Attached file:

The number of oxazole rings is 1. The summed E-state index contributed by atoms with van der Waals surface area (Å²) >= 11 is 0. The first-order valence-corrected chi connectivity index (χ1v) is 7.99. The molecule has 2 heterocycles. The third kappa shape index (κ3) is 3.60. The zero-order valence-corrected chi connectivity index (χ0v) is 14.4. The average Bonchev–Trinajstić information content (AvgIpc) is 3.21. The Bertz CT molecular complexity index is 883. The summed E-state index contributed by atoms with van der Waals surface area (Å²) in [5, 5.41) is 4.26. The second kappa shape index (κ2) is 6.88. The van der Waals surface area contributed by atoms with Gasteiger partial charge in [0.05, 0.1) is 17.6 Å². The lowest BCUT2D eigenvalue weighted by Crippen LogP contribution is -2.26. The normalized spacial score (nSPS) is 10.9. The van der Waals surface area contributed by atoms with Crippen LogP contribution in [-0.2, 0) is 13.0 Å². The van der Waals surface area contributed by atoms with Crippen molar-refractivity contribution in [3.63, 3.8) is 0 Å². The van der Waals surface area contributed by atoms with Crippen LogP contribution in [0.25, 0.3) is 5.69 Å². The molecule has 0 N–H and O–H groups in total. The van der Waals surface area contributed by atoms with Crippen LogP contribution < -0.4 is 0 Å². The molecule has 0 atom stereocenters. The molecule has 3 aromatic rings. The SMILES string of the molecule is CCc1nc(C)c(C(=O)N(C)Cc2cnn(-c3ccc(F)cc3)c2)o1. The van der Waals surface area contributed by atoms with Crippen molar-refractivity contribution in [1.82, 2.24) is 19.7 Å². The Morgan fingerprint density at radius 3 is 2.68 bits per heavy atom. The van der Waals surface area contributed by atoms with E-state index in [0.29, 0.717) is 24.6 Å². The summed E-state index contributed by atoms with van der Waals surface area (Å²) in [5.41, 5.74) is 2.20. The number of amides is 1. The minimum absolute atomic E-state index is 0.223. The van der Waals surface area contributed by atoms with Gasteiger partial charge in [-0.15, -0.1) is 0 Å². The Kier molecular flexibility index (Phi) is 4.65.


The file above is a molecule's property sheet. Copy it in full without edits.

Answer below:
The number of oxazole rings is 1. The summed E-state index contributed by atoms with van der Waals surface area (Å²) >= 11 is 0. The first-order valence-corrected chi connectivity index (χ1v) is 7.99. The molecule has 2 heterocycles. The third kappa shape index (κ3) is 3.60. The zero-order valence-corrected chi connectivity index (χ0v) is 14.4. The average Bonchev–Trinajstić information content (AvgIpc) is 3.21. The Bertz CT molecular complexity index is 883. The summed E-state index contributed by atoms with van der Waals surface area (Å²) in [5, 5.41) is 4.26. The second kappa shape index (κ2) is 6.88. The van der Waals surface area contributed by atoms with Gasteiger partial charge in [0.05, 0.1) is 17.6 Å². The lowest BCUT2D eigenvalue weighted by Crippen LogP contribution is -2.26. The normalized spacial score (nSPS) is 10.9. The van der Waals surface area contributed by atoms with Crippen LogP contribution in [-0.2, 0) is 13.0 Å². The van der Waals surface area contributed by atoms with Crippen molar-refractivity contribution in [3.63, 3.8) is 0 Å². The van der Waals surface area contributed by atoms with Crippen LogP contribution in [0.25, 0.3) is 5.69 Å². The molecule has 0 N–H and O–H groups in total. The van der Waals surface area contributed by atoms with Crippen LogP contribution < -0.4 is 0 Å². The molecule has 0 atom stereocenters. The molecule has 3 aromatic rings. The SMILES string of the molecule is CCc1nc(C)c(C(=O)N(C)Cc2cnn(-c3ccc(F)cc3)c2)o1. The van der Waals surface area contributed by atoms with Crippen molar-refractivity contribution in [1.82, 2.24) is 19.7 Å². The Morgan fingerprint density at radius 3 is 2.68 bits per heavy atom. The van der Waals surface area contributed by atoms with E-state index in [0.29, 0.717) is 24.6 Å². The summed E-state index contributed by atoms with van der Waals surface area (Å²) in [5.41, 5.74) is 2.20. The number of amides is 1. The minimum absolute atomic E-state index is 0.223. The van der Waals surface area contributed by atoms with Gasteiger partial charge in [-0.15, -0.1) is 0 Å². The Kier molecular flexibility index (Phi) is 4.65.